Women and men represent 52 percent and 48 percent of all restaurant workers, respectively. Women make up 64 percent of all front-of-the-house service workers and earn an average hourly wage of $9.13 in such positions. By comparison, male front-of-the-house workers make an average wage of $13.91 an hour, according to the report.
In fine-dining establishments, men hold 57 percent of the server positions, compared with 43 percent of women.
ROC's study found evidence of implicit racial and gender bias among employers against workers. However, in interviews, workers of color often highlighted the "real barriers" they face in accessing higher-paid, fine-dining service positions. Such barriers include lack of training, social networks, transportation, and child care as well as having a criminal background.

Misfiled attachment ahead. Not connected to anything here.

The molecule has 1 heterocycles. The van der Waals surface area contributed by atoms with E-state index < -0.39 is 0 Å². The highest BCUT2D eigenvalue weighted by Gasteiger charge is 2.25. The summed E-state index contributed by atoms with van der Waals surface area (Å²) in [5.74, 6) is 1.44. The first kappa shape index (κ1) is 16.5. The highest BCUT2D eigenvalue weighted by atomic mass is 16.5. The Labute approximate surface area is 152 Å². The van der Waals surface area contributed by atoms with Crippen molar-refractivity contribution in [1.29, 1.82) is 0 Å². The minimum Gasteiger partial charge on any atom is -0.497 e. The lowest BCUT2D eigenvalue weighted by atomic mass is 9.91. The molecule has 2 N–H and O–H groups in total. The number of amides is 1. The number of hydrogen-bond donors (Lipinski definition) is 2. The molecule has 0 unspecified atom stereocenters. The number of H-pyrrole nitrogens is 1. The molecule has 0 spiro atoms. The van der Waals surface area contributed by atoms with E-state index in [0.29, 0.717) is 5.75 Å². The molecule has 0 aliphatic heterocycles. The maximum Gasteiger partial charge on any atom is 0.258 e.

Both workers and employers also said "self-selection bias" is an issue. Because of self-selection bias, "Workers of color are less likely to apply for top-tier positions in fine-dining establishments, either because management and/or clientele behavior makes them uncomfortable, or because they feel they lack the education or skills to succeed in those positions," the report says.
ROC makes some recommendations to tackle the issue of racial and gender occupational segregation in the restaurant industry:
-For employers: incentives, mandates, and prohibitions to combat bias, as well as specific implicit bias trainings as have been adopted by a some police forces and other sectors to ward against the perpetuation of inequity.